[QUOTE=cardiacRN2006;2181109]Nobody would take the "big guns' and then only do IUI. The benefit of IUI is the cost, and clomid is almost always prescribed with that. The meds that super ovulate cost thousands of dollars, and you wouldn't waste that kind of money on a regular ol cheap insemination. Many, many women produce more than 2 follicles when on clomid...
Yes, they would. It is actually a common practice, when there is no evidence of tubal damage or sperm abnormality that would prevent union of sperm and egg. You are correct that Pergonal, Profasi, and the other
"big guns" are expensive, over $1000/month. But for some couples, they are the next, best hope after Clomid has failed, and before going the highly invasive, and even more expensive route of IVF. Conception rates with Pergonal and IUI are more favorable than those with IVF, and cost about 10-20% as much. Of course, this is not appropriate treatment for anyone with blocked tubes or sperm motility issues. It is also a technique which requires intense monitoring of the patient with labs and U/S to detect over-stimulation, which would place the patient at risk for high-order multiples (This is how the McCaughey septuplets were conceived.)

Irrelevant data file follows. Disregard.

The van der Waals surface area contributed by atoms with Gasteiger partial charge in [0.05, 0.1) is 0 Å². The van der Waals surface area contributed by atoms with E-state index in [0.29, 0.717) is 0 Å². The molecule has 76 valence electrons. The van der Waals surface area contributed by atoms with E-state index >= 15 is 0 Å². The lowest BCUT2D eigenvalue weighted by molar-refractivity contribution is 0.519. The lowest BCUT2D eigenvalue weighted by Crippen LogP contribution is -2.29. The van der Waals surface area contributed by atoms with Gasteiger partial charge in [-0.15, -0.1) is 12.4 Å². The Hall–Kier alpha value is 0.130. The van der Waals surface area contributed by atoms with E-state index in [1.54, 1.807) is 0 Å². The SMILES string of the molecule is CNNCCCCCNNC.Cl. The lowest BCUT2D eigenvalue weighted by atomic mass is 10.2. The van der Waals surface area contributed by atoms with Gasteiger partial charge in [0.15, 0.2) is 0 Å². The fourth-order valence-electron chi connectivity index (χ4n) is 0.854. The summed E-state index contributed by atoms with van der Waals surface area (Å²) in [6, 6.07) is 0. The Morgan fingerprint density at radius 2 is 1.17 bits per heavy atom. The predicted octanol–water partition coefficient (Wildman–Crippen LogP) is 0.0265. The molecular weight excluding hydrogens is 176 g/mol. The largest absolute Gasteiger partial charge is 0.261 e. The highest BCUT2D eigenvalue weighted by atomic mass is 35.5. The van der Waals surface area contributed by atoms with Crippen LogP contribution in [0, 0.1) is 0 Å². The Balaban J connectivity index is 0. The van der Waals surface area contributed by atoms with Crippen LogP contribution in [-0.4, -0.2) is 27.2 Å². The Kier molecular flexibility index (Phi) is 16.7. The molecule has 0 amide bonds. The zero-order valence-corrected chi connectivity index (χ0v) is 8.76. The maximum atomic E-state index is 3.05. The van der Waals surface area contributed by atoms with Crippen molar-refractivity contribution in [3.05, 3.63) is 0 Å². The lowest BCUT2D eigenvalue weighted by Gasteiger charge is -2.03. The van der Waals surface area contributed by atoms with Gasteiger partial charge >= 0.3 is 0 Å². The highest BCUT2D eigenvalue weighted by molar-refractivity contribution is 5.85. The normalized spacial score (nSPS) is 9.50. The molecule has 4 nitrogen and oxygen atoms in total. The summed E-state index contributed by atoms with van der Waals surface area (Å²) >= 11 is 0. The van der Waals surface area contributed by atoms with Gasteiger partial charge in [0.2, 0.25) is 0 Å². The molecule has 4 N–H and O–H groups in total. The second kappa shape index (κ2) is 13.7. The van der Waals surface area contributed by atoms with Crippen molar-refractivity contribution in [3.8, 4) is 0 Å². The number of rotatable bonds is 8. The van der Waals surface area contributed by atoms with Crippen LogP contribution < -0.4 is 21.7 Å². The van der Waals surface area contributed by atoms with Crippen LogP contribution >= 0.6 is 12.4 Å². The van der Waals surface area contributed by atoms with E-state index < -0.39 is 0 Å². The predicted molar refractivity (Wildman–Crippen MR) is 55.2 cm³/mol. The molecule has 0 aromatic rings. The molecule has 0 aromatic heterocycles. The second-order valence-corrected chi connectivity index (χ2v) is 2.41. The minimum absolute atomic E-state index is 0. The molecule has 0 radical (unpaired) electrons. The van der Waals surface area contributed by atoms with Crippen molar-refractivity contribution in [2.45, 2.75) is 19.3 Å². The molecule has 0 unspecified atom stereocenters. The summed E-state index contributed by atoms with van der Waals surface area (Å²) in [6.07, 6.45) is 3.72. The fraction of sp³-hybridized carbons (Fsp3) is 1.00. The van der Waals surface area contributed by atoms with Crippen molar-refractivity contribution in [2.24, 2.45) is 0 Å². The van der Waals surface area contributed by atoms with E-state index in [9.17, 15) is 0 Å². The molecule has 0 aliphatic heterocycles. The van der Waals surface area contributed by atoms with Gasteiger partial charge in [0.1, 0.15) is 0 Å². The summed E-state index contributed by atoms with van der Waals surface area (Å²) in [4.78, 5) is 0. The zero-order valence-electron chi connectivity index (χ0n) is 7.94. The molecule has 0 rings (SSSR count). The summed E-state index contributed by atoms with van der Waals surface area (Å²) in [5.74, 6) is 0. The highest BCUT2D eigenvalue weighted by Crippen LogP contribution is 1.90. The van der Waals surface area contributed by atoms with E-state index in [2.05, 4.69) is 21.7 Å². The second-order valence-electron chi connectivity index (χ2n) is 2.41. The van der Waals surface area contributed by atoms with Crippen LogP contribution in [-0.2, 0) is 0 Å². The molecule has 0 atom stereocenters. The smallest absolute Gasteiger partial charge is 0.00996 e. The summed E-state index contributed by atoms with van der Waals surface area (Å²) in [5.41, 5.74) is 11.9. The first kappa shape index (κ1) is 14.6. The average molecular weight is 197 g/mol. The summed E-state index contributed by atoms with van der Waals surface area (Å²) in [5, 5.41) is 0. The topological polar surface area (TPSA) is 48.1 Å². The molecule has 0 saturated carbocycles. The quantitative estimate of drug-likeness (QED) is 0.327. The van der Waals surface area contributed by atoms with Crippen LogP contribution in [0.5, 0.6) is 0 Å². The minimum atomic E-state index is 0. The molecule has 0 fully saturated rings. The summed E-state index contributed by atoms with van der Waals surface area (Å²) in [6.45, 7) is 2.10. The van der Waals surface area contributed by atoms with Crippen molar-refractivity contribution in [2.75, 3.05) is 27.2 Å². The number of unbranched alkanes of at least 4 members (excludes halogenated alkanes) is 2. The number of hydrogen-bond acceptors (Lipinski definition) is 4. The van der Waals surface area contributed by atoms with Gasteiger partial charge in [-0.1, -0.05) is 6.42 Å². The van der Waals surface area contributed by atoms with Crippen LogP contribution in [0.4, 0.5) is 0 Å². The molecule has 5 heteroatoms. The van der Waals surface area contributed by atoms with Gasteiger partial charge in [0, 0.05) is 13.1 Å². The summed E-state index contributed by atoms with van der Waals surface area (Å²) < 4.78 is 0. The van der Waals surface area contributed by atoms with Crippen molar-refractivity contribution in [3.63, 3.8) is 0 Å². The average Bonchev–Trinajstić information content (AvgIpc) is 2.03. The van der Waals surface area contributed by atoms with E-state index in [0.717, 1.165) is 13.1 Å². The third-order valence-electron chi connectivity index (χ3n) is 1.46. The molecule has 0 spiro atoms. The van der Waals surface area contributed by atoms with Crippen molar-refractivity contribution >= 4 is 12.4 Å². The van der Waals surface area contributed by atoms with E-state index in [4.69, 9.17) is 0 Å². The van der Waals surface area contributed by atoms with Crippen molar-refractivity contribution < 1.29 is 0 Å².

In the practice where I was treated, if more than 6 follicles were present, the IUI would be cancelled, and the patient re-monitored the next month. On my first (and only) cycle with Pergonal, I produced 12 follicles. My IUI was cancelled, and I was told to abstain from intercourse due to the high risk of conceiving multiples. A month later, when I was down to 3-4 follicles, I conceived a singleton.
You are also correct that many women on Clomid produce more than 2 follicles, but it is unusual for more than 2 embroys to implant following Clomid, and more than 3 is extremely rare. Of course, we are speculating, but I would bet my bottom dollar that she was not on Clomid, or if she was, she was not following the dosage and care instructions of her specialist.